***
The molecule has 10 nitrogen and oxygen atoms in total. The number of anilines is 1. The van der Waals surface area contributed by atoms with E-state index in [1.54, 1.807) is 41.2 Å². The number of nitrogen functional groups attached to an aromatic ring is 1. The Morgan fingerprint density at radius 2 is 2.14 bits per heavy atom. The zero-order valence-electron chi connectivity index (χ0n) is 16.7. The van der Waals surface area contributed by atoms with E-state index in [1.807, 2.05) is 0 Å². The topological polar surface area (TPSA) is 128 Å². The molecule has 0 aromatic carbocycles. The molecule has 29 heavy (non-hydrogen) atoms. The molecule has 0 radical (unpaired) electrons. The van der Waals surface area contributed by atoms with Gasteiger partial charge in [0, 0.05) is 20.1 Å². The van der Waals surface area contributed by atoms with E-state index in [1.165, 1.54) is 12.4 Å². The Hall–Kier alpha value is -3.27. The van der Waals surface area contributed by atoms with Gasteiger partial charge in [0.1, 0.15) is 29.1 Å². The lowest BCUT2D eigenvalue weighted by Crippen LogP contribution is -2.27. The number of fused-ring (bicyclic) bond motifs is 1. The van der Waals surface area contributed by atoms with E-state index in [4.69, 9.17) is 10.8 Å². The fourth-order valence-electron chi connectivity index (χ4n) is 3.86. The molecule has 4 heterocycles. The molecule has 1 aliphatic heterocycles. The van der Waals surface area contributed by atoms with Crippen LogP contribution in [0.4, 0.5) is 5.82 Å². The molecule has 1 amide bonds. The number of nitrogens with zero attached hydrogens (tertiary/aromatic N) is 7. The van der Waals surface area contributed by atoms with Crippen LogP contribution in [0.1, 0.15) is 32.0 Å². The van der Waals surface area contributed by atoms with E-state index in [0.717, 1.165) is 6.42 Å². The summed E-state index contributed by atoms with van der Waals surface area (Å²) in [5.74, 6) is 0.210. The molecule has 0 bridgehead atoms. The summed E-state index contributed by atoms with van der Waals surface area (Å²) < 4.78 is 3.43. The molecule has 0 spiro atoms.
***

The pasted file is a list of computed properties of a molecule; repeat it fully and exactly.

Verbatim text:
The molecule has 10 nitrogen and oxygen atoms in total. The number of anilines is 1. The van der Waals surface area contributed by atoms with E-state index in [1.54, 1.807) is 41.2 Å². The number of nitrogen functional groups attached to an aromatic ring is 1. The Morgan fingerprint density at radius 2 is 2.14 bits per heavy atom. The zero-order valence-electron chi connectivity index (χ0n) is 16.7. The van der Waals surface area contributed by atoms with E-state index in [1.807, 2.05) is 0 Å². The topological polar surface area (TPSA) is 128 Å². The molecule has 0 aromatic carbocycles. The molecule has 29 heavy (non-hydrogen) atoms. The molecule has 0 radical (unpaired) electrons. The van der Waals surface area contributed by atoms with Gasteiger partial charge in [0, 0.05) is 20.1 Å². The van der Waals surface area contributed by atoms with E-state index in [1.165, 1.54) is 12.4 Å². The Hall–Kier alpha value is -3.27. The van der Waals surface area contributed by atoms with Gasteiger partial charge in [0.1, 0.15) is 29.1 Å². The lowest BCUT2D eigenvalue weighted by Crippen LogP contribution is -2.27. The number of fused-ring (bicyclic) bond motifs is 1. The van der Waals surface area contributed by atoms with E-state index in [4.69, 9.17) is 10.8 Å². The fourth-order valence-electron chi connectivity index (χ4n) is 3.86. The molecule has 4 heterocycles. The molecule has 1 aliphatic heterocycles. The van der Waals surface area contributed by atoms with Crippen LogP contribution in [0.4, 0.5) is 5.82 Å². The molecule has 1 amide bonds. The number of nitrogens with zero attached hydrogens (tertiary/aromatic N) is 7. The van der Waals surface area contributed by atoms with Crippen LogP contribution in [0.1, 0.15) is 32.0 Å². The van der Waals surface area contributed by atoms with E-state index in [0.717, 1.165) is 6.42 Å². The summed E-state index contributed by atoms with van der Waals surface area (Å²) in [5.74, 6) is 0.210. The molecule has 0 bridgehead atoms. The summed E-state index contributed by atoms with van der Waals surface area (Å²) < 4.78 is 3.43. The molecule has 0 spiro atoms.